Smooth Antics, Smooth Antics | Album Review | Seven Days | Vermont's Independent Voice

Music » Album Review

Smooth Antics, Smooth Antics


Published October 22, 2014 at 10:00 a.m.


(Self-released, digital download)

At the moment, Kat Wright is Burlington's reigning soul diva. But increasingly the Indomitable Soul Band front woman has challengers to her crown in the Queen City and surrounds. Chief among these would-be usurpers is Stephanie Heaghney, the smoky-voiced siren who fronts Burlington soul-hop outfit Smooth Antics. If that band's recently released self-titled debut is any indication, there is a dynamic new voice in Vermont soul and R&B.

Because Wright and Heaghney nominally share a genre in a town where live soul music is something of a niche, there's an urge to compare the two. Resist it. For one thing, it's not fair to either. For another, the two singers and their bands exist at very different points on the R&B spectrum. Where Wright and the ISB trade in a classically informed iteration of soul, Smooth Antics occupy space closer to jazzy neo-soul acts such as Ledisi, D'Angelo and Erykah Badu. Especially given their hip-hop leanings, the band's closest local stylistic corollary is likely the late, great acid jazz outfit Belizbeha. That ain't a bad thing.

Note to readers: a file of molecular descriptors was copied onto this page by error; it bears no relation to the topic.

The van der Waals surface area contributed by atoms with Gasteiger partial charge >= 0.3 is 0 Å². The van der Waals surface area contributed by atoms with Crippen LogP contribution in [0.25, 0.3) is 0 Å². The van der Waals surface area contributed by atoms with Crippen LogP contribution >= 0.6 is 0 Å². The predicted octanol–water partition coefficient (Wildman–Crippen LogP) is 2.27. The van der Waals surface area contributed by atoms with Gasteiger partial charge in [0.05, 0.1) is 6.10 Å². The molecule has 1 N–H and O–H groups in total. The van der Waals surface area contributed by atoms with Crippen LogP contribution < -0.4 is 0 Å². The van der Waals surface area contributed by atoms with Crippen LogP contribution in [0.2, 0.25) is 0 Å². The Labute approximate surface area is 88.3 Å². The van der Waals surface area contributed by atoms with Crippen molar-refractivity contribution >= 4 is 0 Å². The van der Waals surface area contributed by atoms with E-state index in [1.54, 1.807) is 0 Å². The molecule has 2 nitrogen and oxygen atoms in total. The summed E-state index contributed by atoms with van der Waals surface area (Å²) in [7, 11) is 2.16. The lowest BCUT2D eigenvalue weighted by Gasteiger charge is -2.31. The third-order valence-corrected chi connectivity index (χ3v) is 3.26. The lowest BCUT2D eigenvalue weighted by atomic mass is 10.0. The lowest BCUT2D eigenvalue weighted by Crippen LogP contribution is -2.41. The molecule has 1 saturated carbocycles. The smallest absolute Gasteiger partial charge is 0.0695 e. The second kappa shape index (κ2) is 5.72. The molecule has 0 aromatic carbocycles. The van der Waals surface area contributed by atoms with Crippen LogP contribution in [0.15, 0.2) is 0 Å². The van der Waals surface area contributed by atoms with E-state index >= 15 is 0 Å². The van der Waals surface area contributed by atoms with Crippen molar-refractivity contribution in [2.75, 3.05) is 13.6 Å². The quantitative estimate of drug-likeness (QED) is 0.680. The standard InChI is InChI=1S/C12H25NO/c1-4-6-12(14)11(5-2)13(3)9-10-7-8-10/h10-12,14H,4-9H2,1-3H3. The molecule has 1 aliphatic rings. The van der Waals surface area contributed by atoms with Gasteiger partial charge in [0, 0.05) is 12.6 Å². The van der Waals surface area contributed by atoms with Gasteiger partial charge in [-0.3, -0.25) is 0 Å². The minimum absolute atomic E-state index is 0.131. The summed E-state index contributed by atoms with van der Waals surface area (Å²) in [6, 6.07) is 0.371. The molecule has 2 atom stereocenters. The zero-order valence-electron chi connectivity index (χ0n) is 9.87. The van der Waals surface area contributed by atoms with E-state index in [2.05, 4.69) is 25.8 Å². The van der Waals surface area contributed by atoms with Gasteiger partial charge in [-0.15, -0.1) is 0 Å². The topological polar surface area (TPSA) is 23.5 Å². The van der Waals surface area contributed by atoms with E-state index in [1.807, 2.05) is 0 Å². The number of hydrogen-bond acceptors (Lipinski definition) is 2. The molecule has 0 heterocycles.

There is a quiet cool about Heaghney as she coos and flirts with her sensual melodies. Her understated, elegant lines are like a teasing wink across a crowded room: subtle, but inviting. It's not that she's incapable of belting fiery lines — she certainly is — rather, it's that she seems to understand the importance and impact of dynamics. When you want to grab someone's attention, sometimes a whisper is the best way to do it.

In kind, her band responds by surrounding the young singer with some of the slinkiest jams this side of Maxwell. The rhythmic core of bassist Mike Dondero and drummer Jake Mayers provides a fertile foundation on which keyboardist Derek Rice and guitarist Chris Jordan intertwine steamy grooves and accents. Saxophonist Brian Miller and trumpeter Nicco Osbourne color the group's delicately funky compositions with taste and tact.

As impressive as the band is, Heaghney is the unrivaled star of the show. From the syncopated strut of "Indigo" to the baby-makin' swing of "Laced With Lust" to the multilingual, Latin-tinged slow burn of "Tierra Lejana," the singer commands attention. But, like many of the best neo-soul singers, Heaghney compels not by force, but by pure seduction.

Smooth Antics by Smooth Antics is available at The band plays Radio Bean in Burlington every Friday in October.